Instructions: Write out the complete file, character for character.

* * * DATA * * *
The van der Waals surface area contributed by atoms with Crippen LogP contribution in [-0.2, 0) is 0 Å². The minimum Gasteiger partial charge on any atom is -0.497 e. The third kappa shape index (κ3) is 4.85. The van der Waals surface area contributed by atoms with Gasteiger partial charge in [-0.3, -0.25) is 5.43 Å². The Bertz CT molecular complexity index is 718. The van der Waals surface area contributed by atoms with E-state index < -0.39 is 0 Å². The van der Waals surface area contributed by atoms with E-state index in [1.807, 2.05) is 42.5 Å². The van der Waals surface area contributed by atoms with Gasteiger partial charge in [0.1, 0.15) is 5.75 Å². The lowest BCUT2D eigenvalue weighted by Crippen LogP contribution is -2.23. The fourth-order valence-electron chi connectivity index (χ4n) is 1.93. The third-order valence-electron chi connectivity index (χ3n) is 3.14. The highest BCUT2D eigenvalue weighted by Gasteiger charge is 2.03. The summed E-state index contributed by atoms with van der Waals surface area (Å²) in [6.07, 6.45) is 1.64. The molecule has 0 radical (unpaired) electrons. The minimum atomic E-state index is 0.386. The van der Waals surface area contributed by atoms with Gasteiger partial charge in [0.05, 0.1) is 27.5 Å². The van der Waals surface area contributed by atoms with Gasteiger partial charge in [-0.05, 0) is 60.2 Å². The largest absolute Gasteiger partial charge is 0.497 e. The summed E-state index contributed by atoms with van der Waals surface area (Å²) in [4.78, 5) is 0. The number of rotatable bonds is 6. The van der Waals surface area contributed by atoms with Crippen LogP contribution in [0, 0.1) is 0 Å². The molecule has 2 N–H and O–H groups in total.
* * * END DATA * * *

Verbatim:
The van der Waals surface area contributed by atoms with Crippen LogP contribution in [-0.2, 0) is 0 Å². The minimum Gasteiger partial charge on any atom is -0.497 e. The third kappa shape index (κ3) is 4.85. The van der Waals surface area contributed by atoms with Gasteiger partial charge in [-0.3, -0.25) is 5.43 Å². The Bertz CT molecular complexity index is 718. The van der Waals surface area contributed by atoms with E-state index < -0.39 is 0 Å². The van der Waals surface area contributed by atoms with E-state index in [1.807, 2.05) is 42.5 Å². The van der Waals surface area contributed by atoms with Gasteiger partial charge in [0.1, 0.15) is 5.75 Å². The lowest BCUT2D eigenvalue weighted by Crippen LogP contribution is -2.23. The fourth-order valence-electron chi connectivity index (χ4n) is 1.93. The third-order valence-electron chi connectivity index (χ3n) is 3.14. The highest BCUT2D eigenvalue weighted by Gasteiger charge is 2.03. The summed E-state index contributed by atoms with van der Waals surface area (Å²) in [6.07, 6.45) is 1.64. The molecule has 0 radical (unpaired) electrons. The minimum atomic E-state index is 0.386. The van der Waals surface area contributed by atoms with Gasteiger partial charge in [0.05, 0.1) is 27.5 Å². The van der Waals surface area contributed by atoms with Gasteiger partial charge in [-0.05, 0) is 60.2 Å². The largest absolute Gasteiger partial charge is 0.497 e. The summed E-state index contributed by atoms with van der Waals surface area (Å²) in [4.78, 5) is 0. The number of rotatable bonds is 6. The van der Waals surface area contributed by atoms with Crippen LogP contribution in [0, 0.1) is 0 Å². The molecule has 2 N–H and O–H groups in total.